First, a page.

“It is probably the only traditional scholastic game in the East that continues to improve with age,” wrote Don McKee in The Inquirer on November 19, 1978.

But North Catholic, which had more than 4,700 students in 1953 and was the largest Catholic high school for boys in the world, closed in June 2010 because enrollment had dropped to 551 students. Frankford, wanting to keep the tradition alive, was looking for another enemy.

“Certain traditions, or certain things that we do as a school, are very important,” said Ben Dubin, Frankford’s athletic director.

Frankford officials had informal conversations with Roman in 2010: “Although the grandfather of the city’s Public Catholic Thanksgiving football competition is now dead, a beautiful baby may take his place,” wrote Ted Silary in the Daily News. But nothing could be organized that year.

So the Pioneers played Samuel Fels from 2011 to 2013; Charter Preparation in 2014 and 2015; Conwell-Egan in 2016; Boys’ Latin Charter from 2017 to 2019, and Cheltenham last year. There were also a couple of flag football games between Frankford and North alumni.

Meanwhile, Roman’s Thanksgiving Day football rivalry against Roxborough High School, which dated back to 1972, ended in 2018 because it was no longer competitive. Roman won the last 17 games in the series, with Roxborough’s last victory coming in 1991.

“I’m a bit old school. I believe in tradition,” said Prete, who grew up in Norristown. “It’s an opportunity for the seniors to play their last real game. And that [Thanksgiving] tradition goes back to when I was playing – or anyone here was playing.”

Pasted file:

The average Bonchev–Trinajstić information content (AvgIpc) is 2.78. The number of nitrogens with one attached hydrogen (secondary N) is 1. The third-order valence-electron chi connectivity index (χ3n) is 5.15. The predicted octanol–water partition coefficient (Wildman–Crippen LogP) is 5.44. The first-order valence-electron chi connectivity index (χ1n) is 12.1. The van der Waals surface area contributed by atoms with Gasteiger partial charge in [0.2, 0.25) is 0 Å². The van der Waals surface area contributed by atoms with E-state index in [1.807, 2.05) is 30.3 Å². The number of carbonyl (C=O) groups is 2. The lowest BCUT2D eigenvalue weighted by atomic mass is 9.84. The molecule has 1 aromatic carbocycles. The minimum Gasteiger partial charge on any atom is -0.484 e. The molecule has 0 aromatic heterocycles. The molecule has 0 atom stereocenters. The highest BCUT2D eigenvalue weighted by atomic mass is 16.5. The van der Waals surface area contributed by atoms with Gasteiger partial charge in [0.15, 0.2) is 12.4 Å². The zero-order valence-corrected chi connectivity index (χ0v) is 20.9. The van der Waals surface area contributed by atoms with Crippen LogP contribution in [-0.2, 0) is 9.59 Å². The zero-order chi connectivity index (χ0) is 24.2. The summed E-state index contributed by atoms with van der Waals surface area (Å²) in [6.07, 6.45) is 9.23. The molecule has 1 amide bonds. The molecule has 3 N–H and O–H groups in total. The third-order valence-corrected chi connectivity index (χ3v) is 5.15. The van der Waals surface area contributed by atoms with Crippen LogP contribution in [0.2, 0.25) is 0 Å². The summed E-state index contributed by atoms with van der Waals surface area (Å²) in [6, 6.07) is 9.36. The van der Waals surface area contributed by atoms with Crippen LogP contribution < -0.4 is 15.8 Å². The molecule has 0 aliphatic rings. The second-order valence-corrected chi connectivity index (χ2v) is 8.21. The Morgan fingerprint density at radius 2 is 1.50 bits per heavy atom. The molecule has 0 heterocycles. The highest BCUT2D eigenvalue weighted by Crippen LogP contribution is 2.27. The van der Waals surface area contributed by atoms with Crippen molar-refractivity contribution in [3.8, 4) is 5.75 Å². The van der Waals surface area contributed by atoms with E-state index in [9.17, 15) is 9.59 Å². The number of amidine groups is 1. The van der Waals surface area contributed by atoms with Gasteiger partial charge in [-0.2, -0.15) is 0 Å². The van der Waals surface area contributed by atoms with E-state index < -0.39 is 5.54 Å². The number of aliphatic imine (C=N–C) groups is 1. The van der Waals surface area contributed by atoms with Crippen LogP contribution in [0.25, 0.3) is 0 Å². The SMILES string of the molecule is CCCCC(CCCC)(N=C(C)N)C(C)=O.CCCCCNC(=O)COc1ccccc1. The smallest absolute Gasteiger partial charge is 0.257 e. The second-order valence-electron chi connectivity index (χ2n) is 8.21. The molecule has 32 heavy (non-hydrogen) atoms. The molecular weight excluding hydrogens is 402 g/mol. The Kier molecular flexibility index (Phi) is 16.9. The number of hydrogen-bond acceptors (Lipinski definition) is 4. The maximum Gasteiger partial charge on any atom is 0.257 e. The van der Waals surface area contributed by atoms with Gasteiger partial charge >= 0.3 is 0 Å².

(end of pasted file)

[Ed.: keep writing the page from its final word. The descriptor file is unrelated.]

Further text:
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Prete said he heard many Roman alumni thought he was the one who canceled the 2021 game against Carroll, a more competitive opponent than Roxborough, but that was not the case. Frankford fit. Many North Catholic students had transferred to Roman after North closed.

“No one looks forward to the end of the season, God forbid,” said Prete.

Keeping strictly to Frankford-North tradition, kickoff for the Frankford-Roman game was at 9:45 a.m., at least 15 minutes earlier than any other local game. Frankford-North, it was said for years, was the earliest Thanksgiving scholastic football game in the country.

One fan wore his red North Catholic hoodie. Another wore a blue T-shirt from the Frankford-North game. The halftime festivities were modest: the Frankford cheerleaders did a dance routine, followed by a performance by the Frankford drum line.

And Frankford’s homecoming queen and king, seniors Briseyda McKissick and Angel Hernandez (wearing a crown and his No. 6 football jersey), had to take a lap around the track in a Jeep open McKissick described the scene as “very refreshing.”

“Being out there cheering with my friend was a big comfort,” he said.

After the postgame handshake between the two teams, David Nguyen, senior center and defensive end for the Pioneers, slowly walked off the field. It was still a good day: he played football with what he called his “second family” before going home to eat a lot of turkey.

It didn’t really make any difference who Frankford was playing, he said.

“I was happy to take the field with my brothers once again,” he said. “It was a blessing.”